Although Continuing Committee members said that Christians do sometimes end up working together on the local level, they stressed that divisions at the institutional level in the United States and abroad end up hampering local mission efforts, particularly in an age when there are limited resources for much church mission work.

"A positive example of what can happen when we do work together is the Asia Pacific Center in Washington, D.C., which brings together Protestants and Catholics to work for justice and peace in Asia," said the Rev. Joe LaPauw, Provincial of the Missionhurst Fathers (C.I.E.M.). "Working together from our common resource of faith allows for better monitoring and advocating in Asia."

Members of the Continuing Committee readily acknowledge that the groups they represent - which number about 700 altogether - are remarkably diverse in terms of theological and political opinions. Because of these differences, the evangelical participants "are coming to the consultation to assess and explore" before making any commitments to work cooperatively, said the Rev. Paul McKaughan, Executive Director of the Evangelical Fellowship of Mission Agencies.

"The relationships we form are the most important part and are a model of what is happening everywhere as we are increasingly having to learn to live together as a multicultural, multireligious society," Rev. Turnipseed said.

The Continuing Committee on Common Witness has held two prior consultations, in 1987 and 1994. Following the 1994 meeting on "Common Witness in a Changing World Order," the Committee issued a final statement pledging to work together in four "concrete acts of common witness": ecumenical missionary orientation; ecumenical mission education; a communications network; and a new CWSW-USCMA relationship.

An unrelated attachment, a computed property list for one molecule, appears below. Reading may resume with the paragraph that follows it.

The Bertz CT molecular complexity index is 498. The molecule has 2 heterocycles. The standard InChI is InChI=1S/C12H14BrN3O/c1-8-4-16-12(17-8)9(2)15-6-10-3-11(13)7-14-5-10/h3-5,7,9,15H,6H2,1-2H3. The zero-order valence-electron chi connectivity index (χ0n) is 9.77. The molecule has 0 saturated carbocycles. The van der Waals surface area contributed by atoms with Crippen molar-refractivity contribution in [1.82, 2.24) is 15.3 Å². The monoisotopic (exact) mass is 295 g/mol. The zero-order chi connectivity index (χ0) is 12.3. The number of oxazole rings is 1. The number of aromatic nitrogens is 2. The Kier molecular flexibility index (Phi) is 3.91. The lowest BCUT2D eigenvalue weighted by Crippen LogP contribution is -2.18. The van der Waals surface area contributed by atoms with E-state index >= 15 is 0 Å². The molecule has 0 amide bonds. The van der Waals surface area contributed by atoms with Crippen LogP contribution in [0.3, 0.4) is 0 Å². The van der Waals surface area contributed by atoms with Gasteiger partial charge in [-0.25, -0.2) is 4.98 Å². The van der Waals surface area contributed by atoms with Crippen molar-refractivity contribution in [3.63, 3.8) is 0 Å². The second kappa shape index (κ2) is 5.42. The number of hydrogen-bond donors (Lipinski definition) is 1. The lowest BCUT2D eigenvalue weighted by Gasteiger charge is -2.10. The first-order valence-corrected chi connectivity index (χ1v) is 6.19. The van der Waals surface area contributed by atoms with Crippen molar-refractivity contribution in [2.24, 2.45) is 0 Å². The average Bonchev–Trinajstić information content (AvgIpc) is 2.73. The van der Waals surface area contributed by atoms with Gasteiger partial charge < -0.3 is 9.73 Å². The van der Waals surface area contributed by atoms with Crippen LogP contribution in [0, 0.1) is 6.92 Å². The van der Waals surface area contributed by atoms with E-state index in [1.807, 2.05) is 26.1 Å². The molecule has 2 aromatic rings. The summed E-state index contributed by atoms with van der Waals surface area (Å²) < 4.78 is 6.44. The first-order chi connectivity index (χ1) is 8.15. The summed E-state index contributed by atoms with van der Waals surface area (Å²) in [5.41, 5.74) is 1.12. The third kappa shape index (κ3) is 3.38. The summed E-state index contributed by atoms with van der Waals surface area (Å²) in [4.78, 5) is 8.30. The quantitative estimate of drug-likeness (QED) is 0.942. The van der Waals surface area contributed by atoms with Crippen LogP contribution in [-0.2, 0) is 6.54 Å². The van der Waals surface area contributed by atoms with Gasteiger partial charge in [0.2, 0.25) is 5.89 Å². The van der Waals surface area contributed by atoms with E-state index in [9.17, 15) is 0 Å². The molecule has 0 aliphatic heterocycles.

As a result of this pledge, USCMA and CWSW have exchanged representatives at board meetings and Lutherans, Presbyterians and Catholics have cooperated in some joint missionary orientations. To address its interest in communications, the committee held a conference on the "information superhighway" at Catholic University in Washington, D.C. in June, 1995.

"Mission is not dead, but the context has changed with the collapse of the Soviet bloc and the changing global economy," said the Rev. LaPauw. "There is a remarkable amount of stereotyping about mission. It is not an old-fashioned word - it is always at the cutting edge. Mission is about sharing some signs of hope in the world today."

One of the major changes in mission work in recent years is the move toward mutuality, committee members explained. "The United States is now receiving missionaries, and in fact many countries that ‘first world’ countries once missionized now consider those same first world countries to be their most urgent mission field because they have become so secular," Rev. LaPauw explained.

"The foundation for all Christians is baptism, and we share a common vocation," said Rev. Turnipseed. "Yet too often, we do not recognize that we are all seeking to share the gospel of Christ in a particular place. We hope to find ways at this conference to share our common faith."

Contact: Wendy S. McDowell, NCC, 212-870-2227

NCC Home Page
NCC News Service Index